I have an issue

Forgive me.  I have to get political.

There’s this phrase, “single-issue voter”.  There are people who decide who to vote for based on a candidate’s position on one particular topic.  Sometimes they’re simply deciding who to vote against, without considering who and what they’re actually voting for.  That’s true to a historic degree in this presidential election, when we have the two most disliked major party candidates ever.

I’m not naming names- yet.  My problem with this approach is more general.  People who call themselves single-issue voters are one of two things:

They’re lazy.

If there is anyone out there who really looks only at a candidate’s position on one particular issue, then they’re just being lazy.  More than that, they’re being foolish.

God put this brain in our heads that’s capable of doing computations far more complex than any computers we have built, and He means for us to use it.  We ought to weigh all sides, take many variables into consideration, and judge wisely.  If we try to avoid the work of exercising sound judgment by redefining the problem to a single issue, preferably one that’s most convenient or interesting or beneficial to ourselves, we are being inexcusably lazy.

The only other explanation is

They’re not single-issue.

If you reduce the problem of choice to one criterion, you are taking a position about every other issue: namely, that they don’t matter.  You’ve taken a glance at a candidate’s stance on other issues and decided they’re not wrong enough to make you a two-or-more-issue voter.

But it’s possible to prioritize an issue more than it deserves.   If you can listen to a candidate promise genocide or nuclear winter and still make, say, NAFTA your single issue, you have some really messed up priorities.  If you care more about defending a particular tax break than about children dying, you should seriously consider the condition of your soul.

Of course the choices are more complicated than that.  But if you know that there would be a line somewhere where you would no longer be a single-issue voter, then you never were a single-issue voter.  You were simply saying that the other issues were not as important to you.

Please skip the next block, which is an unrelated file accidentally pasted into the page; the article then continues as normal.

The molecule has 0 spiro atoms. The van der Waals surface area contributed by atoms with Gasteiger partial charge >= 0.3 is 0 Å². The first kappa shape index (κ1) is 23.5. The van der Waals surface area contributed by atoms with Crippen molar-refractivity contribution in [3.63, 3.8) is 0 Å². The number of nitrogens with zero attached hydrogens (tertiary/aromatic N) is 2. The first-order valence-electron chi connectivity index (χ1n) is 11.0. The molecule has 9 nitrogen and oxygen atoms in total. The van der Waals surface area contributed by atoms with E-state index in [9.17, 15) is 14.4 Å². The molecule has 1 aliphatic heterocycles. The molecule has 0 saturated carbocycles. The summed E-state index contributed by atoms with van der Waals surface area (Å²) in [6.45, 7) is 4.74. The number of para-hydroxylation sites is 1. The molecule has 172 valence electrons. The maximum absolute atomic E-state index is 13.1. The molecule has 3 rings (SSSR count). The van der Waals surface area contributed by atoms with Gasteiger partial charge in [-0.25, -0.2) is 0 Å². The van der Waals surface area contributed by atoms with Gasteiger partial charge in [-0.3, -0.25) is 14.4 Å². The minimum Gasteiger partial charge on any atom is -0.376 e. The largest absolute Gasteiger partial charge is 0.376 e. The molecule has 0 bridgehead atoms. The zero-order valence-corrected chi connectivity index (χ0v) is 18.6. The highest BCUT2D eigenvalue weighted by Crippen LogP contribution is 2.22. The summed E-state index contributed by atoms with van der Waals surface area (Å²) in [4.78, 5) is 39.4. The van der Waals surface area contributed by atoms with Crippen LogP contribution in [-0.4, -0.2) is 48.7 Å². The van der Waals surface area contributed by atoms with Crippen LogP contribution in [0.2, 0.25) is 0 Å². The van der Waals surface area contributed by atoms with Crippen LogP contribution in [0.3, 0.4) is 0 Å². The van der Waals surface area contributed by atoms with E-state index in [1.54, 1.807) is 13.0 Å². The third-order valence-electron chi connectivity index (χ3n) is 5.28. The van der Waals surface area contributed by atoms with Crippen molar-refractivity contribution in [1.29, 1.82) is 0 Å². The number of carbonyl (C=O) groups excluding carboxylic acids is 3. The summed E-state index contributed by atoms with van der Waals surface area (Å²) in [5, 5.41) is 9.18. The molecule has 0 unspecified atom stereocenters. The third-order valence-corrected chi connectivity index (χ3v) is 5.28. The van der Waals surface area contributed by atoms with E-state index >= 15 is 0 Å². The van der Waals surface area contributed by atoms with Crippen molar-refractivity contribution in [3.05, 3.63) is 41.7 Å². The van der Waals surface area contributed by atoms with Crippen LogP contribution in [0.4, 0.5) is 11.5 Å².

Our priorities are not neutral.

The issues we prioritize are not morally neutral.  Some things really are more important than others.  I’m just going to boil this down to the elementary Sunday school level.  This is the order:




First, you obey God.  Then, you care for your neighbor.  Last, you look out for your own welfare.  You can argue about the relative importance of issues within a category, and you can even see an issue as falling on more than one level.  But if you’re ambivalent about religious liberty or racial discrimination and make the estate tax your single issue?  I seriously doubt Jesus is cool with that set of priorities.

Disagree wisely

I have seen some truly awful justifications, by professing Christians, for their voting choices.  I obviously have some opinions.  You do, too.  Christian liberty means that we might disagree.

But for heaven’s sake, family, let’s be honest and not be lazy.  Let’s do our duty as dual citizens of this world as well as the one to come.  Do your research.  Be honest about how you’re weighing your options.  Reason faithfully about what you make your priorities.  Have good reasons.